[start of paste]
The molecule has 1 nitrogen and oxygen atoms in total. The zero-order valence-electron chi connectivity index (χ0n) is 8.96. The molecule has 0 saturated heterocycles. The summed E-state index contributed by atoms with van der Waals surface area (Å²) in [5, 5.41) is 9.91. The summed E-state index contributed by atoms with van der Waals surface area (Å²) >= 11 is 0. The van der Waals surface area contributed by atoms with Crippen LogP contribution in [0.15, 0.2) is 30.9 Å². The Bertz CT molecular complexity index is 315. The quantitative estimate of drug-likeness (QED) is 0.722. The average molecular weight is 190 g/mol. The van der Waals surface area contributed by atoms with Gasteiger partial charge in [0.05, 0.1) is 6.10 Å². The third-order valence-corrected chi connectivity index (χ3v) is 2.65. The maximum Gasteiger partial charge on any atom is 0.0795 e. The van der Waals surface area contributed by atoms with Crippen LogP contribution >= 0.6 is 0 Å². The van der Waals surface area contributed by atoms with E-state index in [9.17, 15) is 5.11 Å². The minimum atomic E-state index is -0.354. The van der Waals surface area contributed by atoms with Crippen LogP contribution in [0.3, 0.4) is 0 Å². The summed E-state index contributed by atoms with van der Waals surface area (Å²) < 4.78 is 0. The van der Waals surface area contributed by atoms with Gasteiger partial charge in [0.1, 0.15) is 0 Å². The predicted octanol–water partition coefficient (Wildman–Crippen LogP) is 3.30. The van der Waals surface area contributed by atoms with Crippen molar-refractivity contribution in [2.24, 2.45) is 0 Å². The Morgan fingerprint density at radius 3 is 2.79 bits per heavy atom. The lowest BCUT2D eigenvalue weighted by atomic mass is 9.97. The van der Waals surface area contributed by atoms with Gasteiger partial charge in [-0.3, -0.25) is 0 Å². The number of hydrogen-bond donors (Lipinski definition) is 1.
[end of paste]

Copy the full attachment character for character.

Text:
The molecule has 1 nitrogen and oxygen atoms in total. The zero-order valence-electron chi connectivity index (χ0n) is 8.96. The molecule has 0 saturated heterocycles. The summed E-state index contributed by atoms with van der Waals surface area (Å²) in [5, 5.41) is 9.91. The summed E-state index contributed by atoms with van der Waals surface area (Å²) >= 11 is 0. The van der Waals surface area contributed by atoms with Crippen LogP contribution in [0.15, 0.2) is 30.9 Å². The Bertz CT molecular complexity index is 315. The quantitative estimate of drug-likeness (QED) is 0.722. The average molecular weight is 190 g/mol. The van der Waals surface area contributed by atoms with Gasteiger partial charge in [0.05, 0.1) is 6.10 Å². The third-order valence-corrected chi connectivity index (χ3v) is 2.65. The maximum Gasteiger partial charge on any atom is 0.0795 e. The van der Waals surface area contributed by atoms with Crippen LogP contribution >= 0.6 is 0 Å². The van der Waals surface area contributed by atoms with E-state index in [9.17, 15) is 5.11 Å². The minimum atomic E-state index is -0.354. The van der Waals surface area contributed by atoms with Crippen LogP contribution in [0.3, 0.4) is 0 Å². The summed E-state index contributed by atoms with van der Waals surface area (Å²) < 4.78 is 0. The van der Waals surface area contributed by atoms with Gasteiger partial charge in [0.1, 0.15) is 0 Å². The predicted octanol–water partition coefficient (Wildman–Crippen LogP) is 3.30. The van der Waals surface area contributed by atoms with Crippen molar-refractivity contribution in [2.24, 2.45) is 0 Å². The Morgan fingerprint density at radius 3 is 2.79 bits per heavy atom. The lowest BCUT2D eigenvalue weighted by atomic mass is 9.97. The van der Waals surface area contributed by atoms with Gasteiger partial charge in [-0.3, -0.25) is 0 Å². The number of hydrogen-bond donors (Lipinski definition) is 1.